In 1973, the September edition of Trailer/Body Builders didn’t focus on helping our readers prepare for the snow and ice season, as it has for the last 20 years. Back then, the month was reserved for our extensive preview of the annual Truck Body & Equipment Association (TBEA) Exposition, which still was in its heyday 45 years ago. The association finally ended is long run in the mid-1980s—but Trailer/Body Builders lives on.
So does the Federal Excise Tax on trucks, originally introduced in 1917 to help pay for World War I.
Our September issue didn’t hit on FET directly, but rather the Highway Trust Fund, which the tax helps subsidize. Then-editor Paul Schenck lamented the “Bust the Trust” coalition taking advantage of a wave of “anti-truck publicity” fueled by the “consumer press” to divert trust fund money away from interstate projects and toward more urban highway improvements, while also predicting the “anti-truck publicity has not yet peaked.”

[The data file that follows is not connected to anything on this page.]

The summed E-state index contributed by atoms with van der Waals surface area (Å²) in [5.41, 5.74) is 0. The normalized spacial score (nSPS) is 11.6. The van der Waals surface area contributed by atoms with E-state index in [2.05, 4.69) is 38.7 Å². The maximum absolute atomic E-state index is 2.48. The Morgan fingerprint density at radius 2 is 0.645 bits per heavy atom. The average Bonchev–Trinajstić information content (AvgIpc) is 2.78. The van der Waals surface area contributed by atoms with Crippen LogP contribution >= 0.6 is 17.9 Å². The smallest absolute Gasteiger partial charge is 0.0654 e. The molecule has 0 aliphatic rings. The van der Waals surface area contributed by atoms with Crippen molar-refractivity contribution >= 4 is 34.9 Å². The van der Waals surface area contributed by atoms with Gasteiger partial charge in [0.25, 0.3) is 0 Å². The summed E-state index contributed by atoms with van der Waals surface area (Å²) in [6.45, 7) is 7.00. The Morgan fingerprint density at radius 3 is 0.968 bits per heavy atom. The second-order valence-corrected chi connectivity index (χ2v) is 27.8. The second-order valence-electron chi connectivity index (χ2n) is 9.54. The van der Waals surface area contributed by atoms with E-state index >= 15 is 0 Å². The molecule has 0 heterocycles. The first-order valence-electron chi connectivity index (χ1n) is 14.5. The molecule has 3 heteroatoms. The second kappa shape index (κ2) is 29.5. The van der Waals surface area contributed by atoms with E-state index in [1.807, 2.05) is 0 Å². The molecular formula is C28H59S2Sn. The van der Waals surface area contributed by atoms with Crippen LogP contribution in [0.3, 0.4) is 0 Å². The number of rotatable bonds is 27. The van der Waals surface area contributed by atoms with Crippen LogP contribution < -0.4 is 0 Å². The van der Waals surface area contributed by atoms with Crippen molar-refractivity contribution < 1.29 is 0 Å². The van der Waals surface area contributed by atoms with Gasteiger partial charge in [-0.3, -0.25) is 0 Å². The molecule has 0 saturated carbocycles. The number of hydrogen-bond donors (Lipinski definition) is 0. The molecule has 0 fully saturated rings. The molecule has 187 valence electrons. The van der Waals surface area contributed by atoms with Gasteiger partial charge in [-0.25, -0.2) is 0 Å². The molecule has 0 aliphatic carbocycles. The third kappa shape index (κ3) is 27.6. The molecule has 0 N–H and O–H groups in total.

Sound a little too familiar?
As we’ve discovered during our work on the Time Travelers series, the more things change in trucking, the more they stay vexingly similar.
The September, ’73 issue also highlighted Timpte’s new standardized reefer design, Fruehauf’s 17,000-gallon gasoline transporter – then touted as the largest tank semi-trailer ever built for highway service – and L-Z Company’s efforts to build 100 ramp bodies for the EZ Haul division of National Car Rental System.
So, climb into the Trailer/Body Builders Time Machine and travel with us back to September 1973 with a photo gallery gleaned straight from the time-worn pages of the only magazine published specifically for those who produce and sell commercial truck bodies, trailers and truck equipment.